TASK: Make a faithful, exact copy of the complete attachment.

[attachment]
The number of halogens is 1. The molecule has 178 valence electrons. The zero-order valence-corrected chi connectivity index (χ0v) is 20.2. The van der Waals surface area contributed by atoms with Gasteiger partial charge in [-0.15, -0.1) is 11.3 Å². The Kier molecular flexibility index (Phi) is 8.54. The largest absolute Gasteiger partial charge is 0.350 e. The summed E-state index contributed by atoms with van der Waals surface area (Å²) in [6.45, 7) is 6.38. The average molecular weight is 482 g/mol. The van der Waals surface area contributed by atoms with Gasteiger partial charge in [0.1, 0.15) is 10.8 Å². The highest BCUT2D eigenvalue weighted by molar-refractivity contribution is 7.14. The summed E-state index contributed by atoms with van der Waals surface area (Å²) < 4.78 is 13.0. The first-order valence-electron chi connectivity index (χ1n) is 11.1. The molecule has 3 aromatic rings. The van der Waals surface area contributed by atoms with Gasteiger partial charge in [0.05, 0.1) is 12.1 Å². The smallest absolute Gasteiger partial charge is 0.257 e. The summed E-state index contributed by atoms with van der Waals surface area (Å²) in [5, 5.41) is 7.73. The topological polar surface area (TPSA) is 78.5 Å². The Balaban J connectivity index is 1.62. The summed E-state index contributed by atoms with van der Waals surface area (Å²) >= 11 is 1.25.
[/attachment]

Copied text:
The number of halogens is 1. The molecule has 178 valence electrons. The zero-order valence-corrected chi connectivity index (χ0v) is 20.2. The van der Waals surface area contributed by atoms with Gasteiger partial charge in [-0.15, -0.1) is 11.3 Å². The Kier molecular flexibility index (Phi) is 8.54. The largest absolute Gasteiger partial charge is 0.350 e. The summed E-state index contributed by atoms with van der Waals surface area (Å²) in [6.45, 7) is 6.38. The average molecular weight is 482 g/mol. The van der Waals surface area contributed by atoms with Gasteiger partial charge in [0.1, 0.15) is 10.8 Å². The highest BCUT2D eigenvalue weighted by molar-refractivity contribution is 7.14. The summed E-state index contributed by atoms with van der Waals surface area (Å²) < 4.78 is 13.0. The first-order valence-electron chi connectivity index (χ1n) is 11.1. The molecule has 3 aromatic rings. The van der Waals surface area contributed by atoms with Gasteiger partial charge in [0.05, 0.1) is 12.1 Å². The smallest absolute Gasteiger partial charge is 0.257 e. The summed E-state index contributed by atoms with van der Waals surface area (Å²) in [5, 5.41) is 7.73. The topological polar surface area (TPSA) is 78.5 Å². The Balaban J connectivity index is 1.62. The summed E-state index contributed by atoms with van der Waals surface area (Å²) >= 11 is 1.25.